The mind boggles.

I didn't belabor the point since this person had only just heard my voice for the first time, I hadn't made a reservation yet (and wasn't going to — the phone price was more expensive!), so why should they trust me? Of course, if they believed what this web developer told them, maybe they would believe me, who knows?

I did book a room at the hotel, because it does look like a good one. But I did it through Priceline, where the connection is encrypted and I feel like there's a better chance the data will be stored correctly.

If I'm feeling pushy, I might try to talk to the management of the hotel while I'm there to encourage them to look elsewhere for their online reservation provider, or at least see if they'll consider the issues they're missing. And maybe ask their mysterious current developer (whose contact information is not available on its website, to which I'm not linking) to bolster the defenses.

You can't say it much more simply than this:

Google does not use the keywords meta tag in web ranking. That's straight from the mothership's mouth. I'm often asked what to do about keywords on pages, and this says definitively that Google just ignores the keyword meta tag; they have for years, and see no reason to stop.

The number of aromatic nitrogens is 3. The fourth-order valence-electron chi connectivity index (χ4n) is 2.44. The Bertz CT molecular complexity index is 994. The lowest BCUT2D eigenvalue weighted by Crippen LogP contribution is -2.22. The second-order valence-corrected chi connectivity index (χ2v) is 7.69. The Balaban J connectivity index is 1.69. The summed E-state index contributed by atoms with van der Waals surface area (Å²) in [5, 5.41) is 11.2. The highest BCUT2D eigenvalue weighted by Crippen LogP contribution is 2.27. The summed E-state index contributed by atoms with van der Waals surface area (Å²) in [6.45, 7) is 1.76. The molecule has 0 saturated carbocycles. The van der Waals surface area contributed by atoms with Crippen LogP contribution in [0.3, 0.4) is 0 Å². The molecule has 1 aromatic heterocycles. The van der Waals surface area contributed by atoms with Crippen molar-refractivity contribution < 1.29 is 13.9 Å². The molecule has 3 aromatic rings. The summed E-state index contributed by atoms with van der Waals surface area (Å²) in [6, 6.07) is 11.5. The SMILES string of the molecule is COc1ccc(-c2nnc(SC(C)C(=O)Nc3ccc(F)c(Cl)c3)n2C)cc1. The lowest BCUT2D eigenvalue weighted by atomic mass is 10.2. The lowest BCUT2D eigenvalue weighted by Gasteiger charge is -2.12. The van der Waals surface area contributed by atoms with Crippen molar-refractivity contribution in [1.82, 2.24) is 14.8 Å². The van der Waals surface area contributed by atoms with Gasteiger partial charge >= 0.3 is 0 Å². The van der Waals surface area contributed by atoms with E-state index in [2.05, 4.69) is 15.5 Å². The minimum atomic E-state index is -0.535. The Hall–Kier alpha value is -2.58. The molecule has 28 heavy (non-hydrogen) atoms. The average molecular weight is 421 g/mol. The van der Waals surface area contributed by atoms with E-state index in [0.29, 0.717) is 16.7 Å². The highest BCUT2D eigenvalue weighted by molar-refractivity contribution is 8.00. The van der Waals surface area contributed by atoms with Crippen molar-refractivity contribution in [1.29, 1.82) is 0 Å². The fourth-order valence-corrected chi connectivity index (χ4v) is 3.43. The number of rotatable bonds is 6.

I've generally not been a fan of HTML email. The main reason is how much easier it makes phishing, link obfuscation, and other evil email scams. That said, I realize that it has a lot of good uses when employed for the forces of good. But making an HTML email that works as designed in Outlook, Apple Mail, Thunderbird, Gmail, and other email applications and services is difficult to impossible.

The Email Standards Project is trying to change that by raising awareness on the issue of email standards in the same way the venerable Web Standards Project did back in 1998 through to today. The web is a much, much better place to work and play because of web standards, and it would be a great thing for the same situation to come about with HTML email standards. I support the Email Standards Project, and so should you.

At ShooFlyDesign, we love Ze Frank. In today's installment of the show, he talks about web developers. Beware.

Tunecore looks like an interesting, and much-needed, service for people who are interested in digital music distribution through iTunes and other music services, but don't have a CD.

I've just read about it now, but I want to post now and ask questions later.